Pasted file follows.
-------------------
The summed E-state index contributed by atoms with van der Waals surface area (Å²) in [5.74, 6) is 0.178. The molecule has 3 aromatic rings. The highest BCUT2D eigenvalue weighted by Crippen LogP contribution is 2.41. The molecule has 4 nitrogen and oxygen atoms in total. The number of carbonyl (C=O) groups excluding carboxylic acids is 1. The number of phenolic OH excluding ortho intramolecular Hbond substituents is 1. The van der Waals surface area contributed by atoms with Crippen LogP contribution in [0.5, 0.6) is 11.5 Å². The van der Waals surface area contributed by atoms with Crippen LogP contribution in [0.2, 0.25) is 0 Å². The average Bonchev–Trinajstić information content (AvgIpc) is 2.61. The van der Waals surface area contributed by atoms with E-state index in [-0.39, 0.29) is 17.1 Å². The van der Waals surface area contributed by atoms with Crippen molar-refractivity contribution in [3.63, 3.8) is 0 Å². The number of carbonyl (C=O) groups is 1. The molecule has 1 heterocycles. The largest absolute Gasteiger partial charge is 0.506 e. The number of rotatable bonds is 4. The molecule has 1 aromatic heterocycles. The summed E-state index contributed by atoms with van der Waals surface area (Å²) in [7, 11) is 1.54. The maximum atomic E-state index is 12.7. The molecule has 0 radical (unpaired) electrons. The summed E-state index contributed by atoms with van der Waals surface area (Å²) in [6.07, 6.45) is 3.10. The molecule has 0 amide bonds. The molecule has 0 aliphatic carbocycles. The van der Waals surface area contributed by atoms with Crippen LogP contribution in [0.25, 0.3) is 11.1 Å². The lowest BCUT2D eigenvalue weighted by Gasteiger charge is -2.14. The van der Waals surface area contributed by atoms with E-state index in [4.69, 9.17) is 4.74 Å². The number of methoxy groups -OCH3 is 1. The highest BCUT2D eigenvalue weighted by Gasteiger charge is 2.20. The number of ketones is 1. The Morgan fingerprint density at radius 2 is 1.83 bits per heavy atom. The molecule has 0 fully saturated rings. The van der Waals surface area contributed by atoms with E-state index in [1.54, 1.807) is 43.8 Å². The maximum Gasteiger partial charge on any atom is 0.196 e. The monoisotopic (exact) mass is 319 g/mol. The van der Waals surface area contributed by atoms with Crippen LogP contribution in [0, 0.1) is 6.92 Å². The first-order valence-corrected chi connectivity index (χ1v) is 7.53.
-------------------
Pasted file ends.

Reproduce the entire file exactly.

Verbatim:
The summed E-state index contributed by atoms with van der Waals surface area (Å²) in [5.74, 6) is 0.178. The molecule has 3 aromatic rings. The highest BCUT2D eigenvalue weighted by Crippen LogP contribution is 2.41. The molecule has 4 nitrogen and oxygen atoms in total. The number of carbonyl (C=O) groups excluding carboxylic acids is 1. The number of phenolic OH excluding ortho intramolecular Hbond substituents is 1. The van der Waals surface area contributed by atoms with Crippen LogP contribution in [0.5, 0.6) is 11.5 Å². The van der Waals surface area contributed by atoms with Crippen LogP contribution in [0.2, 0.25) is 0 Å². The average Bonchev–Trinajstić information content (AvgIpc) is 2.61. The van der Waals surface area contributed by atoms with E-state index in [-0.39, 0.29) is 17.1 Å². The van der Waals surface area contributed by atoms with Crippen molar-refractivity contribution in [3.63, 3.8) is 0 Å². The number of carbonyl (C=O) groups is 1. The molecule has 1 heterocycles. The largest absolute Gasteiger partial charge is 0.506 e. The number of rotatable bonds is 4. The molecule has 1 aromatic heterocycles. The summed E-state index contributed by atoms with van der Waals surface area (Å²) in [7, 11) is 1.54. The maximum atomic E-state index is 12.7. The molecule has 0 radical (unpaired) electrons. The summed E-state index contributed by atoms with van der Waals surface area (Å²) in [6.07, 6.45) is 3.10. The molecule has 0 amide bonds. The molecule has 0 aliphatic carbocycles. The van der Waals surface area contributed by atoms with Crippen LogP contribution in [0.25, 0.3) is 11.1 Å². The lowest BCUT2D eigenvalue weighted by Gasteiger charge is -2.14. The van der Waals surface area contributed by atoms with E-state index in [4.69, 9.17) is 4.74 Å². The number of methoxy groups -OCH3 is 1. The highest BCUT2D eigenvalue weighted by Gasteiger charge is 2.20. The number of ketones is 1. The Morgan fingerprint density at radius 2 is 1.83 bits per heavy atom. The molecule has 0 fully saturated rings. The van der Waals surface area contributed by atoms with E-state index in [1.54, 1.807) is 43.8 Å². The maximum Gasteiger partial charge on any atom is 0.196 e. The monoisotopic (exact) mass is 319 g/mol. The van der Waals surface area contributed by atoms with Crippen LogP contribution in [0, 0.1) is 6.92 Å². The first-order valence-corrected chi connectivity index (χ1v) is 7.53.